My writing is not unlike my path to zen. I have a great deal to learn and a lot of room to grow. But I can’t make any progress by freaking out and freezing up when I miss a blog. Life will continue whether I write or not, but every day I skip writing I miss an opportunity to be my most authentic, wonderful, flawed, and yet-somehow-still-perfect self. And so I begin again. They say a journey of a thousand hops begins with a single hop, right?

Queue George Michael’s 1990 Hit…FREEDOM!

Harry Flufferpants, Esq.
Harry Flufferpants, Esq.

One of the best things that has come from our sons’ beginning at a new school is the stress it’s taken out of my life. For years our boys were struggling to keep up in class, an issue that was never more obvious than when they would pull out their homework. Every night was a battle. Homework that, according to their teachers and reports from friends whose children were in the same class, should have taken no more than an hour or an hour and a half each night took our boys upwards of three hours. There was non-stop whining, pleading, bargaining, and crying, and that’s without even mentioning how hard the boys took it. Five evenings out of the week (because, let’s face it, the weekend’s homework was not worked on slowly over two days but was instead busted out in one heinous rush on Sunday night), there was no peace in our house. Math assignments, book reports, and spelling troubled me more than any other thing in my life, including midlife crisis and the amount of time I had to wait for the next season of Downton Abbey. Those days are gone.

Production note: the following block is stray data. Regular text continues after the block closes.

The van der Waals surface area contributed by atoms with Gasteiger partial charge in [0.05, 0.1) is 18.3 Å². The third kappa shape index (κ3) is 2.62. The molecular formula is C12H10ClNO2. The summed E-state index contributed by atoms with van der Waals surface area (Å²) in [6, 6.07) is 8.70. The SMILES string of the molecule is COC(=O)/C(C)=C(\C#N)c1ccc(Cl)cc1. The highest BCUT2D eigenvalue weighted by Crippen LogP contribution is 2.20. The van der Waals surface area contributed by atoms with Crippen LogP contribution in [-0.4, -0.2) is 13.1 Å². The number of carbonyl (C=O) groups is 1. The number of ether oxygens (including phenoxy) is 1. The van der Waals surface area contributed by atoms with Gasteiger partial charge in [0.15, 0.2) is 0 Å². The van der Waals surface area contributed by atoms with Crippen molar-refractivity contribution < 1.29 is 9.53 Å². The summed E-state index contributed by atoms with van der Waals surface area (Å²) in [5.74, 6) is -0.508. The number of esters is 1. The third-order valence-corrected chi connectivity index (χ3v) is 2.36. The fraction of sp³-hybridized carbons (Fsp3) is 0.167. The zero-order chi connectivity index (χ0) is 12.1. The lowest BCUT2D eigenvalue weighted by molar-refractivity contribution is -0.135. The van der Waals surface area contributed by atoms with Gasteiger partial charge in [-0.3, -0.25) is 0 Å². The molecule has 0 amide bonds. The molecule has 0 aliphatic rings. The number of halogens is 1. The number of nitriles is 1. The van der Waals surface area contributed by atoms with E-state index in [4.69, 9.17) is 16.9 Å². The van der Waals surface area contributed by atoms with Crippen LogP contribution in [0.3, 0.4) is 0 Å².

In their place, we have creativity, laughter, and family time. Because the boys work so hard all day at school to overcome their learning disabilities and because the school understands that, our boys currently have a manageable hour’s worth of homework each night…with a little extra time needed when special projects are assigned. And as if the one hour limit didn’t provide me with enough solace, the school also offers a homework club each day after school. For a reasonable fee the boys can stay an hour after school and complete their work in a teacher-supervised classroom with other students. It’s pure genius. When I pick up my boys at 4 pm, they are finished for the evening. We are currently mulling over which outside activities they could do, like music lessons and tae kwon do, because they will at last have the time to partake. I’m giddy simply thinking about it. They are finally getting to experience what life has been like for their friends. I’m excited for them. It’s about time.